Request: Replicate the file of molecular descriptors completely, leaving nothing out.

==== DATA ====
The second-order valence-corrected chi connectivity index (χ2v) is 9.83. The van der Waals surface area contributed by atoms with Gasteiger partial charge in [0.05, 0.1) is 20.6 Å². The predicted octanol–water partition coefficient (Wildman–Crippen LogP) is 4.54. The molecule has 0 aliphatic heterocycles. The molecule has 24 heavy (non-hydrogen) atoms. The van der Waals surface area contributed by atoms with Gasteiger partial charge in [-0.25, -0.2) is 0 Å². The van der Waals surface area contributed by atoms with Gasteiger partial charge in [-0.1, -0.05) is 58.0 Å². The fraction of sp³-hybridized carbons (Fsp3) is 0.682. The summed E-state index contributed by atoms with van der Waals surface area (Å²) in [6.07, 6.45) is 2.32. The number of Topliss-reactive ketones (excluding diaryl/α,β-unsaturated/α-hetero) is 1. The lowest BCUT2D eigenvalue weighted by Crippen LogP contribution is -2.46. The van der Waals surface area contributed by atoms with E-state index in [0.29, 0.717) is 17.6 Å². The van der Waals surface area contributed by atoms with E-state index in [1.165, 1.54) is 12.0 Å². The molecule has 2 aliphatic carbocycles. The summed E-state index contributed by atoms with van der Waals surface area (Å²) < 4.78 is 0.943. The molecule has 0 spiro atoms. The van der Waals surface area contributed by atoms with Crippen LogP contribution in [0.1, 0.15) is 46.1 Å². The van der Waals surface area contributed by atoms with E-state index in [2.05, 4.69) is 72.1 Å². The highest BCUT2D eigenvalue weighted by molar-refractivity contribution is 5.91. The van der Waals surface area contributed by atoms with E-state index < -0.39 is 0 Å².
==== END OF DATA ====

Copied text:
The second-order valence-corrected chi connectivity index (χ2v) is 9.83. The van der Waals surface area contributed by atoms with Gasteiger partial charge in [0.05, 0.1) is 20.6 Å². The predicted octanol–water partition coefficient (Wildman–Crippen LogP) is 4.54. The molecule has 0 aliphatic heterocycles. The molecule has 24 heavy (non-hydrogen) atoms. The van der Waals surface area contributed by atoms with Gasteiger partial charge in [-0.25, -0.2) is 0 Å². The van der Waals surface area contributed by atoms with Gasteiger partial charge in [-0.1, -0.05) is 58.0 Å². The fraction of sp³-hybridized carbons (Fsp3) is 0.682. The summed E-state index contributed by atoms with van der Waals surface area (Å²) in [6.07, 6.45) is 2.32. The number of Topliss-reactive ketones (excluding diaryl/α,β-unsaturated/α-hetero) is 1. The lowest BCUT2D eigenvalue weighted by Crippen LogP contribution is -2.46. The van der Waals surface area contributed by atoms with E-state index in [0.29, 0.717) is 17.6 Å². The van der Waals surface area contributed by atoms with E-state index in [1.165, 1.54) is 12.0 Å². The molecule has 2 aliphatic carbocycles. The summed E-state index contributed by atoms with van der Waals surface area (Å²) < 4.78 is 0.943. The molecule has 0 spiro atoms. The van der Waals surface area contributed by atoms with Crippen LogP contribution in [0.1, 0.15) is 46.1 Å². The van der Waals surface area contributed by atoms with E-state index in [2.05, 4.69) is 72.1 Å². The highest BCUT2D eigenvalue weighted by molar-refractivity contribution is 5.91. The van der Waals surface area contributed by atoms with E-state index < -0.39 is 0 Å².